Today, I’m proud to announce a significant update to our hosted Team Foundation Service.
In the 3 months since we went public with the service at //build/, we’ve pushed over a dozen updates to address bugs that customers have reported or we’ve witnessed in production. This update, however, is the first time you’ll see significant new functionality in the service. We continue to iterate on new capabilities for TFS 11 and will frequently update the Team Foundation Preview Service with that functionality.
So, without further ado, here’s a top hits list of what’s coming!
As we’ve used the preview and gotten feedback from you, we’ve learned several things. First, the top level navigation in our web UI was confusing. Here’s what it looked like and some of the conclusions we reached.
1) The two level navigation framework with project/team as one horizontal and activity as another is hard to follow due to the lack of chrome and the dynamically changing list of options.
2) The numerous ways to end up in administrative mode and the subtlety in the UI between the different modes caused people to get lost.
3) The most common tasks were too many clicks away.
In response to this, we’ve redone the navigation model to add a bit more style, change the project/team selection to a drop down, rework administration mode and more. We’ve also fleshed out the hubs (like Source) and improved the navigation for them. We think the result is visually appealing, easier to use, and requires less navigation.
We’ve enhanced the homepages you get for teams and team projects to make them more interactive and intuitive. You’ll now get visualizations of project status such as team capacity and burndown for the current iteration. You can also mark work item queries, build definitions, and source control folders as “Team Favorites”. Each team favorite appears as a tile on the home page representing the count of work items, the build status, or the count of recent check-ins.
Simplified Web UI for Small Teams
TFS 11 introduces a new first class concept of a “team.” Your team project can be decomposed into a set of “teams,” each with their own backlog, taskboard, favorites, etc. The current web UI delineates the web experience for team projects and teams. We know, however, that many of our users work on single-team projects where this distinction is unnecessary. To simplify things, we’ve collapsed the team project and team pages for those users. If your team project is just one team, you won’t need to switch between multiple pages.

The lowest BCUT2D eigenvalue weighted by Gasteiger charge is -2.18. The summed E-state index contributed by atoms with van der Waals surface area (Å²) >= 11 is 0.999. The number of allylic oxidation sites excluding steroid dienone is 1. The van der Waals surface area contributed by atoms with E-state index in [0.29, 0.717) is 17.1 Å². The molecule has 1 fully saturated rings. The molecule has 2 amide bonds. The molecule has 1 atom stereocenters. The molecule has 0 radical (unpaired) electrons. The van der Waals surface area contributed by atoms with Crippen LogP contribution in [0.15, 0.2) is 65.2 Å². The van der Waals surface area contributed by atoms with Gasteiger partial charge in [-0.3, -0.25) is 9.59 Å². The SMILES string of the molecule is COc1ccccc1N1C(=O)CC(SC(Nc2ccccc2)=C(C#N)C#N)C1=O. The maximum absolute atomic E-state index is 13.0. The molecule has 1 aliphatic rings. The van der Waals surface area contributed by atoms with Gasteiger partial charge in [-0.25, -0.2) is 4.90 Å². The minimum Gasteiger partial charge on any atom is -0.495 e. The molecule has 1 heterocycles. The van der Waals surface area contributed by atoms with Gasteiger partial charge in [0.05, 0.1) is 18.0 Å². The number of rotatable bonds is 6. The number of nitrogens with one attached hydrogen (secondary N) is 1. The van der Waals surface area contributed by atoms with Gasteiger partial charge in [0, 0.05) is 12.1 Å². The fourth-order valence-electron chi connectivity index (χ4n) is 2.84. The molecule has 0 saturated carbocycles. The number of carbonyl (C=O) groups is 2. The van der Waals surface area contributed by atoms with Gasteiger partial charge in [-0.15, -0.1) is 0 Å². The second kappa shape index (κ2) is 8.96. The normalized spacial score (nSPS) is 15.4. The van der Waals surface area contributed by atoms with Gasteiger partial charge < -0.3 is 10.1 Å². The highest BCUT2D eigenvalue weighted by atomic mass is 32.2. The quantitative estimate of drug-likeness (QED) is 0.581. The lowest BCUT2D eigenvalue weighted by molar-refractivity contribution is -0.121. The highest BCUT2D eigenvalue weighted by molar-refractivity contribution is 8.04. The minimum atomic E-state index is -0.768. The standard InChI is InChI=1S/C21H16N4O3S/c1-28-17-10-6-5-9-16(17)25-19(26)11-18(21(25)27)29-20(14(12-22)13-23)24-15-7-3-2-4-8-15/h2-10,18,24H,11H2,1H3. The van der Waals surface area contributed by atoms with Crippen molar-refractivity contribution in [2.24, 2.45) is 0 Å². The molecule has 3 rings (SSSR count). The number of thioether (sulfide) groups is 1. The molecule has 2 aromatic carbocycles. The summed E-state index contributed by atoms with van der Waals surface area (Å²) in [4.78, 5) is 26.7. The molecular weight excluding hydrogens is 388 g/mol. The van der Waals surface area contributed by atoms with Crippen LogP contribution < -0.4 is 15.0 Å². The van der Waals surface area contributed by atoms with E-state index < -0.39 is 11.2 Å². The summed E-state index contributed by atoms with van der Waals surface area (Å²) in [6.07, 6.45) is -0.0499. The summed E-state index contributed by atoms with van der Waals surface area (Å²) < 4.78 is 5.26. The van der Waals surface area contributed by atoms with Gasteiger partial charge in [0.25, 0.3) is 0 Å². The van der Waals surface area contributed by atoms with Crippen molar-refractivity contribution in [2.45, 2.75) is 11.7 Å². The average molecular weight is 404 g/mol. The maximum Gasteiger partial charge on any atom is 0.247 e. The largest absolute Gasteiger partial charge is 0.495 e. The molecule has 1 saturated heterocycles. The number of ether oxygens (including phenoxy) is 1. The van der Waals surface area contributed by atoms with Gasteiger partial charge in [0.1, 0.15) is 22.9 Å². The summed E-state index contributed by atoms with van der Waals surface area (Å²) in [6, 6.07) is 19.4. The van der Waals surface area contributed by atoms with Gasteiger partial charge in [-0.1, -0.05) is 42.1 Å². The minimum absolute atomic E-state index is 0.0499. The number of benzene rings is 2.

Since the launch at //build/ we’ve spent much time analyzing performance, focusing particularly on making the Agile project management features (product backlog, sprint planning and taskboard) even snappier. On our large dogfood server, I’ve seen response times for some of those pages drop by 75%. Between that and the plethora of async UI, the product really feels much more responsive.
We’ve had a lot of folks asking when e-mail notifications will be turned on. It’s coming in this release. As a user, you’ll simply provide an e-mail address and setup notifications to start receiving them. You can also subscribe your entire team to a notification if you want to make sure that everybody receives certain alerts.
To get started, take a look at your profile settings and make sure you’ve got a legitimate e-mail address specified.
Along with enabling email notifications, we’ve implemented a new UI for managing subscriptions. It’s way better than TFS 2010 and even better than the TFS 2010 notification power tool. There’s a “basic” UI for the most common alerts that I want to sign up for:
And an “advanced” UI with lots of cool capabilities like expanded notification criteria, a query builder for very flexible alert definition, the ability to subscribe an entire team to an alert, and (assuming I’m an admin) the ability to manage all of the alerts in the system. All in all, it’s a much improved experience for notifications.
We’ve added a cool feature to the product backlog that will project where your iteration boundaries are likely to fall based on your team’s velocity and the estimates on your product backlog items. You can toggle it on and off from the menu above the backlog, and you can customize the velocity used to make projections.
In-Tile Taskboard Editing
On the taskboard, you can now edit the “assigned to” and “remaining work” field on the work item tiles rather than double-clicking them to open the entire work item form. This can make routine updates much easier in your daily standup.
We hope you’re enjoying using the Team Foundation Service and we truly appreciate all of the great feedback you’ve shared with us thus far. We’re confident that these changes will make the experience even better. If you haven’t used the service yet, we invite you to sign up at http://tfspreview.com and take it for a drive. Signing up requires an invitation code, but keep an eye on Brian Harry’s blog for a new code to be released after our servicing interval. If you miss that opportunity, you can request one at http://tfspreview.com or get one from a friend who already has an account.
Program Manager, Team Foundation Service